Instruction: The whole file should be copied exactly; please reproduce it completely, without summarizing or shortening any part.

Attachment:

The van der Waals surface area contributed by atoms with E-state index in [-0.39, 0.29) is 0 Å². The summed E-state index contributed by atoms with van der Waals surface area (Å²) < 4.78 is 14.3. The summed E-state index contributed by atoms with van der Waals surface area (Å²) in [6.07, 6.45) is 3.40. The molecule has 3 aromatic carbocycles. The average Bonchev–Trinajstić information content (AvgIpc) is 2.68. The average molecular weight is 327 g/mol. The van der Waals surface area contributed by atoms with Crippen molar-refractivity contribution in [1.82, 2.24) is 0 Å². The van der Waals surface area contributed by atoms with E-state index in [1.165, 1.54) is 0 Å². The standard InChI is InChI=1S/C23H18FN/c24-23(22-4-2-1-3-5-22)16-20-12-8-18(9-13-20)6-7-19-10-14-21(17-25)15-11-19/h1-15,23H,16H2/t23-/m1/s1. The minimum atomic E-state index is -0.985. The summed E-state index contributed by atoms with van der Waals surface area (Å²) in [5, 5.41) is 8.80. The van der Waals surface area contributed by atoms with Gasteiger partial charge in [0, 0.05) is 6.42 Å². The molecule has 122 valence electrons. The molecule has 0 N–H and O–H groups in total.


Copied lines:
The van der Waals surface area contributed by atoms with E-state index in [-0.39, 0.29) is 0 Å². The summed E-state index contributed by atoms with van der Waals surface area (Å²) < 4.78 is 14.3. The summed E-state index contributed by atoms with van der Waals surface area (Å²) in [6.07, 6.45) is 3.40. The molecule has 3 aromatic carbocycles. The average Bonchev–Trinajstić information content (AvgIpc) is 2.68. The average molecular weight is 327 g/mol. The van der Waals surface area contributed by atoms with Crippen molar-refractivity contribution in [1.82, 2.24) is 0 Å². The van der Waals surface area contributed by atoms with E-state index in [1.165, 1.54) is 0 Å². The standard InChI is InChI=1S/C23H18FN/c24-23(22-4-2-1-3-5-22)16-20-12-8-18(9-13-20)6-7-19-10-14-21(17-25)15-11-19/h1-15,23H,16H2/t23-/m1/s1. The minimum atomic E-state index is -0.985. The summed E-state index contributed by atoms with van der Waals surface area (Å²) in [5, 5.41) is 8.80. The van der Waals surface area contributed by atoms with Gasteiger partial charge in [0, 0.05) is 6.42 Å². The molecule has 122 valence electrons. The molecule has 0 N–H and O–H groups in total.